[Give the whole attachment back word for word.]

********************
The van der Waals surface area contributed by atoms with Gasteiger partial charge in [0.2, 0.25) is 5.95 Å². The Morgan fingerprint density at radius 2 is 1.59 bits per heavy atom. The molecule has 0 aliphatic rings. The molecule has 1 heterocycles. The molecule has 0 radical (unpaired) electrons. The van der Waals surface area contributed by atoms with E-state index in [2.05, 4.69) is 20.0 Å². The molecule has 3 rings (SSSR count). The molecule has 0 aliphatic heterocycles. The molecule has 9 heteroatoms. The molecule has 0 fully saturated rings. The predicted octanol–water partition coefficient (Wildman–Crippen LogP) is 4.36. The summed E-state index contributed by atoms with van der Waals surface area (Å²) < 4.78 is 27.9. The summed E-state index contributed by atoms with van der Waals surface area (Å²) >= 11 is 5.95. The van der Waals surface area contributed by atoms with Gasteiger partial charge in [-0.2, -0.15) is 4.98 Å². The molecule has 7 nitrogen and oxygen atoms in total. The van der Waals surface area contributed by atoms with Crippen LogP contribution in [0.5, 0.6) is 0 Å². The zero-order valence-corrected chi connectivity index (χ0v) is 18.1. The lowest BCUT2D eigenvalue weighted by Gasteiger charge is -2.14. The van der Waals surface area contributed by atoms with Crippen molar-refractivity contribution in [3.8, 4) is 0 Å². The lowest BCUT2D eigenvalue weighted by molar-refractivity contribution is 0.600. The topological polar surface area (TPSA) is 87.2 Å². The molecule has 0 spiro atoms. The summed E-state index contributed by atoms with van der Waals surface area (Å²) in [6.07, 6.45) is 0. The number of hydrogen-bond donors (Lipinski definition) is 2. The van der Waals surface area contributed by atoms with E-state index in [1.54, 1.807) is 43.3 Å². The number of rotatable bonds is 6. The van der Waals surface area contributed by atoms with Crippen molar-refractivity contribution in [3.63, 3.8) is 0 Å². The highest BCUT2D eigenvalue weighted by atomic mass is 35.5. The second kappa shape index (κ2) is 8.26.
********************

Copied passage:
The van der Waals surface area contributed by atoms with Gasteiger partial charge in [0.2, 0.25) is 5.95 Å². The Morgan fingerprint density at radius 2 is 1.59 bits per heavy atom. The molecule has 0 aliphatic rings. The molecule has 1 heterocycles. The molecule has 0 radical (unpaired) electrons. The van der Waals surface area contributed by atoms with E-state index in [2.05, 4.69) is 20.0 Å². The molecule has 3 rings (SSSR count). The molecule has 0 aliphatic heterocycles. The molecule has 9 heteroatoms. The molecule has 0 fully saturated rings. The predicted octanol–water partition coefficient (Wildman–Crippen LogP) is 4.36. The summed E-state index contributed by atoms with van der Waals surface area (Å²) < 4.78 is 27.9. The summed E-state index contributed by atoms with van der Waals surface area (Å²) >= 11 is 5.95. The van der Waals surface area contributed by atoms with Gasteiger partial charge in [-0.2, -0.15) is 4.98 Å². The molecule has 7 nitrogen and oxygen atoms in total. The van der Waals surface area contributed by atoms with Crippen LogP contribution in [0.5, 0.6) is 0 Å². The zero-order valence-corrected chi connectivity index (χ0v) is 18.1. The lowest BCUT2D eigenvalue weighted by Gasteiger charge is -2.14. The van der Waals surface area contributed by atoms with Crippen molar-refractivity contribution in [3.8, 4) is 0 Å². The lowest BCUT2D eigenvalue weighted by molar-refractivity contribution is 0.600. The topological polar surface area (TPSA) is 87.2 Å². The molecule has 0 spiro atoms. The summed E-state index contributed by atoms with van der Waals surface area (Å²) in [6.07, 6.45) is 0. The number of hydrogen-bond donors (Lipinski definition) is 2. The van der Waals surface area contributed by atoms with E-state index in [1.54, 1.807) is 43.3 Å². The number of rotatable bonds is 6. The van der Waals surface area contributed by atoms with Crippen molar-refractivity contribution in [3.63, 3.8) is 0 Å². The highest BCUT2D eigenvalue weighted by atomic mass is 35.5. The second kappa shape index (κ2) is 8.26.